A person who engages in sexual penetration or sexual contact with a person under 13 years of age is guilty of first-degree criminal sexual conduct if “the actor is more than 36 months older than the complainant.”  Minn. Stat. § 609.342, subd. 1(a) (2000).  Mistake as to the complainant’s age or consent to the act by the complainant is not a defense.  Id.  “Sexual contact” includes “the intentional touching of the complainant’s bare genitals . . . by the actor’s bare genitals . . . with sexual or aggressive intent . . . .”  Minn. Stat. § 609.341, subd. 11(c) (2000).  “Sexual penetration” includes “any intrusion however slight into the genital or anal openings . . . of the complainant’s body by any part of the actor’s body.”  Id., subd. 12(2)(i) (2000).

            Wright argues that there is insufficient evidence to support the jury’s verdict because (1) K.R. gave inconsistent statements during the MCRC interview and at trial, and (2) there is no physical evidence of sexual penetration to corroborate K.R.’s allegations.  Assessing the credibility of a witness and the weight to be given a witness’s testimony is exclusively the province of the jury.  State v. Bliss, 457 N.W.2d 385, 390 (Minn. 1990).  In fulfilling its factfinding responsibility, the jury is free to accept some aspects of a witness’s testimony and reject others.  State v. Poganski, 257 N.W.2d 578, 581 (Minn. 1977).  Inconsistencies and conflicts in evidence do not necessarily provide the basis for reversal.  State v. Stufflebean, 329 N.W.2d 314, 319 (Minn. 1983).   “[I]nconsistencies are a sign of human fallibility and do not prove testimony is false, especially when the testimony is about a traumatic event.”  State v. Mosby, 450 N.W.2d 629, 634 (Minn. App. 1990), review denied (Minn. Mar. 16, 1990).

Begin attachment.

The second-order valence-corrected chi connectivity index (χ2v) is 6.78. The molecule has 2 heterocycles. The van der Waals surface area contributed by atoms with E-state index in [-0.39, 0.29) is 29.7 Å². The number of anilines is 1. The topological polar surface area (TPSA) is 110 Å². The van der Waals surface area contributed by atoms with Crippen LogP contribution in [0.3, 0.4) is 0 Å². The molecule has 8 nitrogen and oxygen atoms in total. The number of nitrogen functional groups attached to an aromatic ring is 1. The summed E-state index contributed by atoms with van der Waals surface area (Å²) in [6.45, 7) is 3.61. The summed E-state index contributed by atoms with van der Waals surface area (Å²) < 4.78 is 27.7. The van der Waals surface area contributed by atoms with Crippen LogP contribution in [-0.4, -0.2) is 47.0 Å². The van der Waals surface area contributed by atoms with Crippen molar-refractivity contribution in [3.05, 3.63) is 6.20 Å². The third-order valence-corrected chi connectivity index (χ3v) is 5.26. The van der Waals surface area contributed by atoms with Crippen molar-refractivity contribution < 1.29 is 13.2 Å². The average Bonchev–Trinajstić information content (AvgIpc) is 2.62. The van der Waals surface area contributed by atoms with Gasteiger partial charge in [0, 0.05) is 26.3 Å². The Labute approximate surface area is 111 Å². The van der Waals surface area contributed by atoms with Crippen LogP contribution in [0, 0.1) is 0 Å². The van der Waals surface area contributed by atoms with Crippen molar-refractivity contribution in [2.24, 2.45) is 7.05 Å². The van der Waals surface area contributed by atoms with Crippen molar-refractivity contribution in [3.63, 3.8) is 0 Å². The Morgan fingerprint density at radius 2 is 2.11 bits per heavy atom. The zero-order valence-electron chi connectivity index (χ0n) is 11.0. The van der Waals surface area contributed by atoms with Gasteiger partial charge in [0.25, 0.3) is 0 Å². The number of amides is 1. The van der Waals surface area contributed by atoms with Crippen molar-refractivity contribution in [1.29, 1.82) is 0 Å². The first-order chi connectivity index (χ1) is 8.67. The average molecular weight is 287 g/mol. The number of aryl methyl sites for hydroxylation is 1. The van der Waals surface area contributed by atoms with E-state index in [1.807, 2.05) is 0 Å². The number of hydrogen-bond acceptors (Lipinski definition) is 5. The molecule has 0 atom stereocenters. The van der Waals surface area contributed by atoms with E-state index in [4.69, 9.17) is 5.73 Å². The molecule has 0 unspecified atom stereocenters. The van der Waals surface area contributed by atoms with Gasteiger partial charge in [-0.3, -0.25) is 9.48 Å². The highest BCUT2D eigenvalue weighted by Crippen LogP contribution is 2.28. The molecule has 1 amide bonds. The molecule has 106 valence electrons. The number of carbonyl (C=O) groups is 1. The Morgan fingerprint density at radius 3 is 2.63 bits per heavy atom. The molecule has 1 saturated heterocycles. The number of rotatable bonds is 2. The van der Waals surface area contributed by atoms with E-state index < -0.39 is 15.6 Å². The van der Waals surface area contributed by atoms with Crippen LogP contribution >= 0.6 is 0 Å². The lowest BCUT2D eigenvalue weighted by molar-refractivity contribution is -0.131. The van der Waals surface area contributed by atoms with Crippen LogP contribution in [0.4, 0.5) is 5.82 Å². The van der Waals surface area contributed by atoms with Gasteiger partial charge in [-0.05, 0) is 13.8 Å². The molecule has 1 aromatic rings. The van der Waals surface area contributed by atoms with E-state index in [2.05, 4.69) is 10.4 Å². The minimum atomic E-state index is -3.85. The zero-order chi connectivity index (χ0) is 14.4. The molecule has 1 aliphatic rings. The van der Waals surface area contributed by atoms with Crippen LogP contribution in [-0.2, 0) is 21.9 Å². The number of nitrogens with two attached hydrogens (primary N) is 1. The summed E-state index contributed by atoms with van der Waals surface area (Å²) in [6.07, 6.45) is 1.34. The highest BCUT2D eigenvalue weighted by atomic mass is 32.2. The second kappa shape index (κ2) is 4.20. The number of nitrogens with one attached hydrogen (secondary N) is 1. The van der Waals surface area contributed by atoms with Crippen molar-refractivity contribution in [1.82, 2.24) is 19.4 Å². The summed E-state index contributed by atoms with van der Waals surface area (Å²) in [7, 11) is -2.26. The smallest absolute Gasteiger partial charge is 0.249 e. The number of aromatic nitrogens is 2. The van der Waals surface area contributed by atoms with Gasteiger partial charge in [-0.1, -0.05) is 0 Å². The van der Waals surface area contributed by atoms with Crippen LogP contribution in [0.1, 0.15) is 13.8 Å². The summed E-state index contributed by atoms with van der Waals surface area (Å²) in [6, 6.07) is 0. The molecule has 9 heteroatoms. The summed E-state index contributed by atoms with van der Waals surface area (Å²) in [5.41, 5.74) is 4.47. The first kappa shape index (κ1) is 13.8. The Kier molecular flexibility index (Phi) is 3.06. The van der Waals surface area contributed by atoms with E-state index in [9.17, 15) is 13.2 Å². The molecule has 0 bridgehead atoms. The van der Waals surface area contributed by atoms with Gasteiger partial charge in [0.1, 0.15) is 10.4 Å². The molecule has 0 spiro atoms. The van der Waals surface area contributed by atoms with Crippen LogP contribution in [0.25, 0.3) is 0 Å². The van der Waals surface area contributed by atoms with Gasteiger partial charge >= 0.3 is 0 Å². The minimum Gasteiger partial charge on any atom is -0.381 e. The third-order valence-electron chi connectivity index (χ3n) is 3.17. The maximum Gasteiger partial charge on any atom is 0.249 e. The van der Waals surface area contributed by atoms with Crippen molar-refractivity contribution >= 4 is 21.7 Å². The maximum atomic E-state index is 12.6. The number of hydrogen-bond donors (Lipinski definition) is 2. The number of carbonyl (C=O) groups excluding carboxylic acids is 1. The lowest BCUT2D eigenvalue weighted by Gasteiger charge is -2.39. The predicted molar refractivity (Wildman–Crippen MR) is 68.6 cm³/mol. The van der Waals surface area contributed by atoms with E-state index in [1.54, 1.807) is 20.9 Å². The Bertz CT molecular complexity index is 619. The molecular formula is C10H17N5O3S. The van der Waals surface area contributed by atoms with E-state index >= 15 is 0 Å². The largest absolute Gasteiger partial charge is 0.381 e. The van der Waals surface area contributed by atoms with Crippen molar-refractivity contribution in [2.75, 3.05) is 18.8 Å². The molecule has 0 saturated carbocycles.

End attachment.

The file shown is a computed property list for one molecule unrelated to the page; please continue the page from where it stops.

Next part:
Corroboration is not required in criminal sexual conduct cases.  Minn. Stat.           § 609.347, subd. 1 (2002).  But “[t]he absence of corroboration in an individual case . . . may well call for a holding that there is insufficient evidence upon which a jury could find the defendant guilty beyond a reasonable doubt.”  State v. Ani, 257 N.W.2d 699, 700 (Minn. 1977) (quoting Note, The Rape Corroboration Requirement, 81 Yale L.J. 1365, 1391 (1972)).

            Our review of the trial record establishes that there is ample evidence to support the convictions.  K.R.’s trial testimony included a detailed description of the sexual assault and Wright’s direction not to report the assault to her mother.  The trial record also contains prior consistent statements that K.R. made to her mother, Simms, Wright’s girlfriend, the police, and the nurse who interviewed K.R. at MCRC.  The testimony from others about K.R.’s demeanor, emotional condition, and change in behavior after the sexual assault also is strong corroborative evidence.  See State v. Reinke, 343 N.W.2d 660, 662 (Minn. 1984). 

            Because K.R. did not contend that Wright ejaculated during the sexual assault, the absence of semen in her body or on the floor of the bathroom is not wholly exculpatory.  At trial, the nurse who physically examined and interviewed K.R. addressed the absence of physical evidence corroborating the sexual assault.  She explained that, based on her experience, in 90 percent of examinations performed on children in response to allegations of sexual abuse, physical evidence is not found.  She testified that the absence of corroborative physical evidence could be explained by the physical condition of the hymen and hormone levels of a girl K.R.’s age.  Moreover, because “sexual contact” is sufficient to sustain Wright’s conviction of first-degree criminal sexual conduct, the dearth of corroborative physical evidence of penetration does not render the evidence insufficient as a matter of law to support the jury’s verdict. 

Our review of the evidence presented, along with the reasonable inferences that can be drawn from it, leads us to conclude that the jury could reasonably find Wright guilty of first-degree criminal sexual conduct.